• While there are some distinctions between definitions (see Van Zile-Tamsen, 1994, 1996 for a full discussion), all emphasize the role of executive processes in the overseeing and regulation of cognitive processes.
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  • Most definitions of metacognition include both knowledge and strategy components
  • These processes help to regulate and oversee learning, and consist of planning and monitoring cognitive activities, as well as checking the outcomes of those activities.
  • According to Flavell (1979, 1987), metacognition consists of both metacognitive knowledge and metacognitive experiences or regulation. Metacognitive knowledge refers to acquired knowledge about cognitive processes, knowledge that can be used to control cognitive processes. Flavell further divides metacognitive knowledge into three categories: knowledge of person variables, task variables and strategy variables.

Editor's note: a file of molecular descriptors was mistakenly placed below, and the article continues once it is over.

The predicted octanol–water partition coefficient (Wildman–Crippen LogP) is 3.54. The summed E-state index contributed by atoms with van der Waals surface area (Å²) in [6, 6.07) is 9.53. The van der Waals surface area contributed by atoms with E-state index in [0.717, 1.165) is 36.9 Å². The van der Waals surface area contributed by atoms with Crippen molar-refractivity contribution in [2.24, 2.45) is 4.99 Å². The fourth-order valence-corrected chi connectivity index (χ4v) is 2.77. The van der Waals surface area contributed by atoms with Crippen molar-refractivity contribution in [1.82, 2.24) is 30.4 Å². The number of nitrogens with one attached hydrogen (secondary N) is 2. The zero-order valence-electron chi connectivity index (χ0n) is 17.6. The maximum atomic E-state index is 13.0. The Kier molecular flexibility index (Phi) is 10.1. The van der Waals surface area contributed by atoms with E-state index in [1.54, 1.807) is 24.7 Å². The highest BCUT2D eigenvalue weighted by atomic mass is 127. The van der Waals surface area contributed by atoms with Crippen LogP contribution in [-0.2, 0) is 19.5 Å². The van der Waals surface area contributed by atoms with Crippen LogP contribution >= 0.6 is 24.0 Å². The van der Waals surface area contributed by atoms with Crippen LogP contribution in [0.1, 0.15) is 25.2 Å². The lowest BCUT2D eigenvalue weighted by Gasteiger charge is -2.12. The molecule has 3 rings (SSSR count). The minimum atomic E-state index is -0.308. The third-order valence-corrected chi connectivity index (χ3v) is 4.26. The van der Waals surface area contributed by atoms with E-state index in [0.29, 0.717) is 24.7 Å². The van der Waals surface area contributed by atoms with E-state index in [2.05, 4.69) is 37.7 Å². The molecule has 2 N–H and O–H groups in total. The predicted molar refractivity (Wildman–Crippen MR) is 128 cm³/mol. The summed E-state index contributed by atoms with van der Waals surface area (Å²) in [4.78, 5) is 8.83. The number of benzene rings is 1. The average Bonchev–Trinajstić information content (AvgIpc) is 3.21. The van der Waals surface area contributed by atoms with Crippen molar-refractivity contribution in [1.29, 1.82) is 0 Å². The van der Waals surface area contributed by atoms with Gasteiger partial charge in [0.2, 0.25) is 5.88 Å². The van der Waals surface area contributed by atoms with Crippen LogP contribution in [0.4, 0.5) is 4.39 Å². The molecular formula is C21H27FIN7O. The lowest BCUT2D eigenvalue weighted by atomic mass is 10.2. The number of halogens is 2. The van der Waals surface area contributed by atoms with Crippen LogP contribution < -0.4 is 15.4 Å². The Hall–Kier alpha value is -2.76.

• What is the difference between a cognitive and a metacognitive strategy?
  • Cognitive strategies are used to help an individual achieve a particular goal (e.g., understanding a text) while metacognitive strategies are used to ensure that the goal has been reached (e.g., quizzing oneself to evaluate one's understanding of that text).
  • Metacognitive and cognitive strategies may overlap in that the same strategy, such as questioning, could be regarded as either a cognitive or a metacognitive strategy depending on what the purpose for using that strategy may be.